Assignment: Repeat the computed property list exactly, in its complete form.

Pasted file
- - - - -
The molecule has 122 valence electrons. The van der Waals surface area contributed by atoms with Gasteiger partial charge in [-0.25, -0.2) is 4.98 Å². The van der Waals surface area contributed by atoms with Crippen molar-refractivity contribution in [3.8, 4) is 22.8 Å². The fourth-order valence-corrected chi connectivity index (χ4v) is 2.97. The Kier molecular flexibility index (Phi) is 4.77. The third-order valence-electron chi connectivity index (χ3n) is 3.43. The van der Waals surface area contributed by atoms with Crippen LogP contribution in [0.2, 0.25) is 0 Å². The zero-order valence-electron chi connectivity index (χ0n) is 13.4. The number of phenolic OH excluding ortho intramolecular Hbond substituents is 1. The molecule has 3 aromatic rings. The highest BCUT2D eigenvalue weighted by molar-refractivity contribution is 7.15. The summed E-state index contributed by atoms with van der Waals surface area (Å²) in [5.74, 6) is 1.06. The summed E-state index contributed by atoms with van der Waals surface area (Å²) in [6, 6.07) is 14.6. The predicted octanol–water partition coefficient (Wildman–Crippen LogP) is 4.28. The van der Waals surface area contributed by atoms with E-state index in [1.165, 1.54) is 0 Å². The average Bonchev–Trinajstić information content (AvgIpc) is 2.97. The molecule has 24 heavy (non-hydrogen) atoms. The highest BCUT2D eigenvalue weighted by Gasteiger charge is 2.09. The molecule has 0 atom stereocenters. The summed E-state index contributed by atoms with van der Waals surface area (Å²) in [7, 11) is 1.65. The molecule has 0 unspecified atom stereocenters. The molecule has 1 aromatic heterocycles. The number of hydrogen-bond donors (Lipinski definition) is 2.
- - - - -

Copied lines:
The molecule has 122 valence electrons. The van der Waals surface area contributed by atoms with Gasteiger partial charge in [-0.25, -0.2) is 4.98 Å². The van der Waals surface area contributed by atoms with Crippen molar-refractivity contribution in [3.8, 4) is 22.8 Å². The fourth-order valence-corrected chi connectivity index (χ4v) is 2.97. The Kier molecular flexibility index (Phi) is 4.77. The third-order valence-electron chi connectivity index (χ3n) is 3.43. The van der Waals surface area contributed by atoms with Crippen LogP contribution in [0.2, 0.25) is 0 Å². The zero-order valence-electron chi connectivity index (χ0n) is 13.4. The number of phenolic OH excluding ortho intramolecular Hbond substituents is 1. The molecule has 3 aromatic rings. The highest BCUT2D eigenvalue weighted by molar-refractivity contribution is 7.15. The summed E-state index contributed by atoms with van der Waals surface area (Å²) in [5.74, 6) is 1.06. The summed E-state index contributed by atoms with van der Waals surface area (Å²) in [6, 6.07) is 14.6. The predicted octanol–water partition coefficient (Wildman–Crippen LogP) is 4.28. The van der Waals surface area contributed by atoms with E-state index in [1.165, 1.54) is 0 Å². The average Bonchev–Trinajstić information content (AvgIpc) is 2.97. The molecule has 24 heavy (non-hydrogen) atoms. The highest BCUT2D eigenvalue weighted by Gasteiger charge is 2.09. The molecule has 0 atom stereocenters. The summed E-state index contributed by atoms with van der Waals surface area (Å²) in [7, 11) is 1.65. The molecule has 0 unspecified atom stereocenters. The molecule has 1 aromatic heterocycles. The number of hydrogen-bond donors (Lipinski definition) is 2.